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    #31
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    Quote Originally Posted by Razz16mm View Post
    Two issues with the Red footage. What settings were used to grade it? Are the windows actually blown out, i.e clipped, in the raw file or is the data there? Because if the data is there in the raw exposure, then the way the scene is rendered for value in the example is a grading choice, whether deliberate or not. A reasonable comparison with Arri log-C footage would start with Redcolor2 color space and Redlogfilm gamma as grading points and refining from there. The major difference between Arri and Red 1MX on a truly comparable exposure and grade would be just a little more noise in the deep shadows with the Red, not blown highlights.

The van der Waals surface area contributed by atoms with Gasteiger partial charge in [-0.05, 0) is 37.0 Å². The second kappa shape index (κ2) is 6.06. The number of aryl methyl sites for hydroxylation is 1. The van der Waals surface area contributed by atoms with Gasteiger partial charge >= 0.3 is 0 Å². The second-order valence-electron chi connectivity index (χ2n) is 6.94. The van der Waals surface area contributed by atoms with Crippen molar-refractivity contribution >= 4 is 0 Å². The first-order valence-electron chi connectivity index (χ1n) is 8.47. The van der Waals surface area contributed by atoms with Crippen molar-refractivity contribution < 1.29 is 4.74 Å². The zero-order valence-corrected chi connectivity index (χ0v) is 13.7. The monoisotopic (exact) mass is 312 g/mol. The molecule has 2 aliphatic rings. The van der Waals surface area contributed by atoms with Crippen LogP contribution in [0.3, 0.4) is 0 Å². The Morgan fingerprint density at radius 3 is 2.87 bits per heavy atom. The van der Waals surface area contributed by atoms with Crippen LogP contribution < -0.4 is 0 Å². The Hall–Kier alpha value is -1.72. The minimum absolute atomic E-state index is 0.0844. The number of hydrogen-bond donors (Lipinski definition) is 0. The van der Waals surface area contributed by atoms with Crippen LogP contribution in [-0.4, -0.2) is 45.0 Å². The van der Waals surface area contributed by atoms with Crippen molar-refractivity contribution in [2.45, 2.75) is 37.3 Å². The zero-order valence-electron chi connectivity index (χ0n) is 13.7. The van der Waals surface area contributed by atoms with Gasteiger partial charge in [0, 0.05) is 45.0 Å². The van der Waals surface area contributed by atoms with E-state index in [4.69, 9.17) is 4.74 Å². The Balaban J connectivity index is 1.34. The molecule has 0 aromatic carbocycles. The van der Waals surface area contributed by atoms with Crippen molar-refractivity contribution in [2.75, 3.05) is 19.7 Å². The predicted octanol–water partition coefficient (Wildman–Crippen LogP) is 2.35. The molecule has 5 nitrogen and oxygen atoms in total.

Many of these comparisons look to me like the R1 footage was graded with REC709 gamma and color space as a starting point, effectively throwing away 3 stops of available DR in the Raw file.

    Here is a true example of how an R1 Mx can handle extreme dynamic range when skillfully graded.

    http://www.zoomfilmtv.com.au/ftp/Dyn...rast_test2.mov
    WOW! That is amazing.


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    #32
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    Quote Originally Posted by greymog View Post
    It should be able to pull more detail without hdrx though, i think the test was to see how far it'll reach into the highlights when exposed for the 'average'. I guess. I may sound like a moron.

    But definitely could've pulled more out of the windows. I think at least.

    T
    You're correct. I didn't expose for the highlights. That was my choice to do so, to expose them all at the same level. I could have exposed the RED for the windows and traded some shadows for highlights, but that wouldn't be a fair point of comparison would it.



    jb